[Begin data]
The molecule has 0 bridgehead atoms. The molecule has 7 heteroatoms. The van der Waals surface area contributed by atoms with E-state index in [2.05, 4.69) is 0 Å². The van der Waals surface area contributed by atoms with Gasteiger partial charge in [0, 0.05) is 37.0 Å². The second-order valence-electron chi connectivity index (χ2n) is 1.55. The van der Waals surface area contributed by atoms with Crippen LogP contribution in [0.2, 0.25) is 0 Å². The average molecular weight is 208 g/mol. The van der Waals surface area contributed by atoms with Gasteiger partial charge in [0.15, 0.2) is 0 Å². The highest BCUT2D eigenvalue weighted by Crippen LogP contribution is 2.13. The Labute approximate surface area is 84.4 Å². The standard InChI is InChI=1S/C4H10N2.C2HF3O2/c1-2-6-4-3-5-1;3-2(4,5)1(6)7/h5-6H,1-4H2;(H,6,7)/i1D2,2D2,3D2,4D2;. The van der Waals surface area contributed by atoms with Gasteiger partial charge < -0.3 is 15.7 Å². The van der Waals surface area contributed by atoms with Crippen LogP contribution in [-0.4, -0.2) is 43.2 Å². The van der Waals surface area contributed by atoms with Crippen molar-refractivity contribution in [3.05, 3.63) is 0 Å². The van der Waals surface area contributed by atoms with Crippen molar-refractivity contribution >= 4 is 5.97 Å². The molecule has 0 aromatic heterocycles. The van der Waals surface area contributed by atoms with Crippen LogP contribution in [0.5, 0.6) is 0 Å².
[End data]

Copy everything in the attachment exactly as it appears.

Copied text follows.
The molecule has 0 bridgehead atoms. The molecule has 7 heteroatoms. The van der Waals surface area contributed by atoms with E-state index in [2.05, 4.69) is 0 Å². The van der Waals surface area contributed by atoms with Gasteiger partial charge in [0, 0.05) is 37.0 Å². The second-order valence-electron chi connectivity index (χ2n) is 1.55. The van der Waals surface area contributed by atoms with Crippen LogP contribution in [0.2, 0.25) is 0 Å². The average molecular weight is 208 g/mol. The van der Waals surface area contributed by atoms with Gasteiger partial charge in [0.15, 0.2) is 0 Å². The highest BCUT2D eigenvalue weighted by Crippen LogP contribution is 2.13. The Labute approximate surface area is 84.4 Å². The standard InChI is InChI=1S/C4H10N2.C2HF3O2/c1-2-6-4-3-5-1;3-2(4,5)1(6)7/h5-6H,1-4H2;(H,6,7)/i1D2,2D2,3D2,4D2;. The van der Waals surface area contributed by atoms with Gasteiger partial charge < -0.3 is 15.7 Å². The van der Waals surface area contributed by atoms with Crippen LogP contribution in [-0.4, -0.2) is 43.2 Å². The van der Waals surface area contributed by atoms with Crippen molar-refractivity contribution in [3.05, 3.63) is 0 Å². The van der Waals surface area contributed by atoms with Crippen molar-refractivity contribution >= 4 is 5.97 Å². The molecule has 0 aromatic heterocycles. The van der Waals surface area contributed by atoms with Crippen LogP contribution in [0.5, 0.6) is 0 Å².